by Darrel Cline (darrelcline biblical-thinking.org)
Chapter # 4 Paragraph # 1 Study # 4 September 13, 2005 Lincolnton, N.C.
(158)Thesis:The debate over the method of justification can also be resolved by understanding what is required in forgiveness.
Introduction:In our studies of Paul's arguments regarding how a man is justified before God, we have seen that he deliberately "loaded" his readers up with the pressures of the "demand/performance" methodology. He set forth the scenario of the judgment of the Day of Wrath as a legal evaluation which includes both actions and motives so that no one can easily wiggle free of the sense of doom that is involved if an action or motive is discovered that is contrary to the demand of the Law. He then "unloaded" on those who would attempt to present themselves as capable of coming out of such a Day unscathed by scathingly accusing them of some of the sheerest forms of hypocrisy. And finally he quoted multiple Old Testament texts which declare the proposition that man is bereft of the kind of glory necessary to be sin-free.
Then, having made justification by works an impossible dream, he set forth the proposition that the Bible had always presented an altogether different method for gaining a decree of justification from God. He said that the Law and the Prophets gave witness to a "gift-righteousness" which was both the equivalent to the Righteousness which characterizes the glory of God and a gift that is given at the point of faith in the One Who justifies the ungodly. By this argument he made real justification a real possibility rather than an impossible dream.
The only thing that remained for Paul to do was to establish the legitimacy of his claim that this "gift-righteousness" was truly available from God by faith instead of by performance. This he set out to do by appealing to both Abraham and David. In our studies to date, we have looked into the evidence from Abraham's experience. This evening we are at least going to begin to look into the evidence from David's experience.
I. The Major Distinctions Between Abraham and David.
A. In terms of "covenant" significance, Abraham towers over David.
B. In terms of "life experience" significance, David is seriously sub-Abraham.
1. Paul's "Abrahamic" material is mostly very morally positive.
2. Paul's "Davidic" material is set in the context of a heinous sin.
II. The Major Point of Bringing David's Contrasting Experience into the Picture.
A. No one really "minds" God "justifying" a man who has not done anything "really bad".
B. But there is an enormous reluctance in man to accept God's "justification" of a person who has been guilty of vicious behavior.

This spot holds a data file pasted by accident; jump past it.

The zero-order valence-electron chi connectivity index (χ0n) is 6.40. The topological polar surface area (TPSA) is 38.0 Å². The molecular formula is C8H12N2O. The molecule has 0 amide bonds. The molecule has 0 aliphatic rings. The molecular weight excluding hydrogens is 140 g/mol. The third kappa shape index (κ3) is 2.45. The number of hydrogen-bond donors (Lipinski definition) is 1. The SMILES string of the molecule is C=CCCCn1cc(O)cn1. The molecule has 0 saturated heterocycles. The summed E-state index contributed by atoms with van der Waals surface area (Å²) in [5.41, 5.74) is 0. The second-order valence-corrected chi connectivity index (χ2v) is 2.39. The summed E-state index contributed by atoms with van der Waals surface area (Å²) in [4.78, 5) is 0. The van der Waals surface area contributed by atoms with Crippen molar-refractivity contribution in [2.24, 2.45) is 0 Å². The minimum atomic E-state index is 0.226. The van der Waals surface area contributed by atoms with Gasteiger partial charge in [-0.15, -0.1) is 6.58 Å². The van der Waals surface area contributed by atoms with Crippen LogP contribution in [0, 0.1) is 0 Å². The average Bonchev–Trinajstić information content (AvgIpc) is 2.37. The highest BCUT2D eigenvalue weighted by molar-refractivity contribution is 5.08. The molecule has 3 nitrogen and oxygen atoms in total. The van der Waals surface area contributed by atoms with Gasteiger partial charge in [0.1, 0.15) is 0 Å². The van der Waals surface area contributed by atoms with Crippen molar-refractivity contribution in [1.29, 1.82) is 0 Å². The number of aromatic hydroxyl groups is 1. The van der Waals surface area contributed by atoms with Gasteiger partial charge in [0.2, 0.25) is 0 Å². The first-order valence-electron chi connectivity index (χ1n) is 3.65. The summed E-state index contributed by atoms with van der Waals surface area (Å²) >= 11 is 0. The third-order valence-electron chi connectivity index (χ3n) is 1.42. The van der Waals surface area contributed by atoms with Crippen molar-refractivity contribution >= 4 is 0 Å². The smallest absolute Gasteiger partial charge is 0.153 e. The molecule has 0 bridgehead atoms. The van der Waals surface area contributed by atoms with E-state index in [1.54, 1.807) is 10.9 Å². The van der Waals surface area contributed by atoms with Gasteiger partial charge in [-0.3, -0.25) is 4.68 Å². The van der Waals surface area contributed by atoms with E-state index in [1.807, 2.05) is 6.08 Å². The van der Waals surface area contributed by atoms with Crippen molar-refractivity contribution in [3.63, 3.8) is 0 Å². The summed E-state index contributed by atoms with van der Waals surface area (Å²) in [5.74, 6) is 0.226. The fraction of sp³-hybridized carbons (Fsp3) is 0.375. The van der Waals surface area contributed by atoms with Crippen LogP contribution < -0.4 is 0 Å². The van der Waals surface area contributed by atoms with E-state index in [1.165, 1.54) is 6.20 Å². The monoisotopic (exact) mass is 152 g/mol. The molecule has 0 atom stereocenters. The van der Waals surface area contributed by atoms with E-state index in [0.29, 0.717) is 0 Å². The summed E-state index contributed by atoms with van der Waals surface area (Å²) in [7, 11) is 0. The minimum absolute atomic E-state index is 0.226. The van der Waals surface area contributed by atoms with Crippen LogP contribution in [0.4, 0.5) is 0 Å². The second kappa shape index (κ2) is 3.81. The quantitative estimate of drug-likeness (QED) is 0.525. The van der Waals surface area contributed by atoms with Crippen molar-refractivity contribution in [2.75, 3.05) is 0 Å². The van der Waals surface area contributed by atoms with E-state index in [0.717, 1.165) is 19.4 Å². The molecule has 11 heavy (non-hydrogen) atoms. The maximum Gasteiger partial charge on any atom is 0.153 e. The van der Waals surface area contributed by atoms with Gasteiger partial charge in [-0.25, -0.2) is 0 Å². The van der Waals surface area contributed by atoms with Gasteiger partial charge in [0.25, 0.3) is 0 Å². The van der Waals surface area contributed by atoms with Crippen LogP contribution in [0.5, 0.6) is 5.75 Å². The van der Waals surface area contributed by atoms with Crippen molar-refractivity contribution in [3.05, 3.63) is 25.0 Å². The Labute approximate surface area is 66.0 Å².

C. At the root of both of these "human" issues is the latent legalism that continues to be involved because of the arrogance of man.
1. Man hates to be humiliated and does not value true humility.
2. Man fights to maintain his "self-esteem" so that he may strut before others as worthy of their admiration.
3. Man's foundations for both his hatred and his striving is the belief that he is, indeed, superior to others and the proof is in his "right" behavior.
III. The Major Truths of the Davidic Material.
A. "Blessedness" arises from being "justified".
1. In 4:6 Paul makes the claim that David "established as doctrine" the fact that "blessedness" arises from God's "reckoning" of righteousness to a man.
2. And he goes further to say that this divine "reckoning" is on a basis that is totallydivorced from man's behavior.
3. And finally he claims that the divine behavior consists of a refusal to "reckon" sin as the production of the man.
a. The Textus Receptus has the dative form of "whom" (i.e., "to whom").
b. The weight of evidence is that the form is ablative (i.e., "from whom").
c. The argument is not developed until chapter seven, but there it is declared that a "justified" person's sins do not arise from him, but from indwelling Sin. Thus, God's reckoning is accurate.
B. "Justification" is rooted in God's refusal to deal with man according to his behavior.
1. David extols "forgiveness of lawlessnesses" asalaw-breaker.
2. David extols "the covering of sins" asasinner.
IV. The Major Problem for Man in the Davidic Material.
A. Man does not like "forgiveness" to be detached from behavior issues.
1. The issue of "forgiveness" is deeply involved in the "works/faith debate" in that whatever will bring forgiveness obviously brings "treatment as though the sin had not occurrred". Forgiveness is not forgiveness if the relationship continues to be hindered by the barriers erected by sin.
2. What brings "forgiveness"? Is it the promise to adjust the behavior, or is it the confession of the reality of the fault in the person that produced the behavior?
a. With men, "forgiveness" is very often tied to the idea of "Ok, I will forgive you this time, but it had better not happen again".
b. With God, "forgiveness" is never tied to any notion that the human will not fail again. It is tied only to the twin issues of pride and despair that are intrinsically involved in repentance.
c. The real difference between these two approaches has to do with the fact that God seeks humble confidence from the sinner while men seek the cessation of troubling behavior. Man's pride posits the belief that he can cease from sin; thus, he demands of others that they do also.
B. Men do not like "forgiveness" to be available for those who "seriously" fail.
1. No one seems to mind very much that Abraham was "justified".
2. But there are legions who hate the idea that a person can do something really bad -- especially to them -- and still get the benefits of forgiveness.